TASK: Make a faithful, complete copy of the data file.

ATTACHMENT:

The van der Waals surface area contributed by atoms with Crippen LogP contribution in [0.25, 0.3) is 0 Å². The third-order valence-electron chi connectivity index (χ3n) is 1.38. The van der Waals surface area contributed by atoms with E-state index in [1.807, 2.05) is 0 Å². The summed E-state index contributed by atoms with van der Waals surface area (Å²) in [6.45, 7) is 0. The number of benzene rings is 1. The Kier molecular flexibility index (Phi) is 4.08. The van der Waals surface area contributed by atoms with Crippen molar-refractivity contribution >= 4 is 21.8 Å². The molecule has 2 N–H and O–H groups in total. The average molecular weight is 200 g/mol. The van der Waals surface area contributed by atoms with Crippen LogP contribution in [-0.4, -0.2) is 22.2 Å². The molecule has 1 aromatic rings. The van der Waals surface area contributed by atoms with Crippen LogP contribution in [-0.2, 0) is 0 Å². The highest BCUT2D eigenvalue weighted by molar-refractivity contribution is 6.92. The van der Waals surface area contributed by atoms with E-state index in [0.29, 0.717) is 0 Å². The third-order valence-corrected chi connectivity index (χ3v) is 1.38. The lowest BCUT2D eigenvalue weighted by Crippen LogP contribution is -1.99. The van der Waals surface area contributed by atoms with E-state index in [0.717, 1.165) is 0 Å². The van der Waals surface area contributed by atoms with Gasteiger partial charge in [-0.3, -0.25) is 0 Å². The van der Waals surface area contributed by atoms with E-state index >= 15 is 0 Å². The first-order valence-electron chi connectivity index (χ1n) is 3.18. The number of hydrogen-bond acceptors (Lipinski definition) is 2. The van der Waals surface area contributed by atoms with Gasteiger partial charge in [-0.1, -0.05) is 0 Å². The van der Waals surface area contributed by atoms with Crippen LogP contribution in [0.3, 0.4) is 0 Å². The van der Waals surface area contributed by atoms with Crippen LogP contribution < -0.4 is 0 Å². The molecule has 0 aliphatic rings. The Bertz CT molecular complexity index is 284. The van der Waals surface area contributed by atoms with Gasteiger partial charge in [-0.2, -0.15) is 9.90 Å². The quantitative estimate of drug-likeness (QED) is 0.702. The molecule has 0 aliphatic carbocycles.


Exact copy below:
The van der Waals surface area contributed by atoms with Crippen LogP contribution in [0.25, 0.3) is 0 Å². The third-order valence-electron chi connectivity index (χ3n) is 1.38. The van der Waals surface area contributed by atoms with E-state index in [1.807, 2.05) is 0 Å². The summed E-state index contributed by atoms with van der Waals surface area (Å²) in [6.45, 7) is 0. The number of benzene rings is 1. The Kier molecular flexibility index (Phi) is 4.08. The van der Waals surface area contributed by atoms with Crippen molar-refractivity contribution >= 4 is 21.8 Å². The molecule has 2 N–H and O–H groups in total. The average molecular weight is 200 g/mol. The van der Waals surface area contributed by atoms with Crippen LogP contribution in [-0.4, -0.2) is 22.2 Å². The molecule has 1 aromatic rings. The van der Waals surface area contributed by atoms with Crippen LogP contribution in [-0.2, 0) is 0 Å². The highest BCUT2D eigenvalue weighted by molar-refractivity contribution is 6.92. The van der Waals surface area contributed by atoms with E-state index in [0.29, 0.717) is 0 Å². The third-order valence-corrected chi connectivity index (χ3v) is 1.38. The lowest BCUT2D eigenvalue weighted by Crippen LogP contribution is -1.99. The van der Waals surface area contributed by atoms with E-state index in [0.717, 1.165) is 0 Å². The van der Waals surface area contributed by atoms with Gasteiger partial charge in [-0.3, -0.25) is 0 Å². The van der Waals surface area contributed by atoms with E-state index >= 15 is 0 Å². The first-order valence-electron chi connectivity index (χ1n) is 3.18. The number of hydrogen-bond acceptors (Lipinski definition) is 2. The van der Waals surface area contributed by atoms with Gasteiger partial charge in [-0.1, -0.05) is 0 Å². The van der Waals surface area contributed by atoms with Crippen LogP contribution in [0.3, 0.4) is 0 Å². The van der Waals surface area contributed by atoms with Crippen LogP contribution < -0.4 is 0 Å². The molecule has 0 aliphatic rings. The Bertz CT molecular complexity index is 284. The van der Waals surface area contributed by atoms with Gasteiger partial charge in [-0.2, -0.15) is 9.90 Å². The quantitative estimate of drug-likeness (QED) is 0.702. The molecule has 0 aliphatic carbocycles.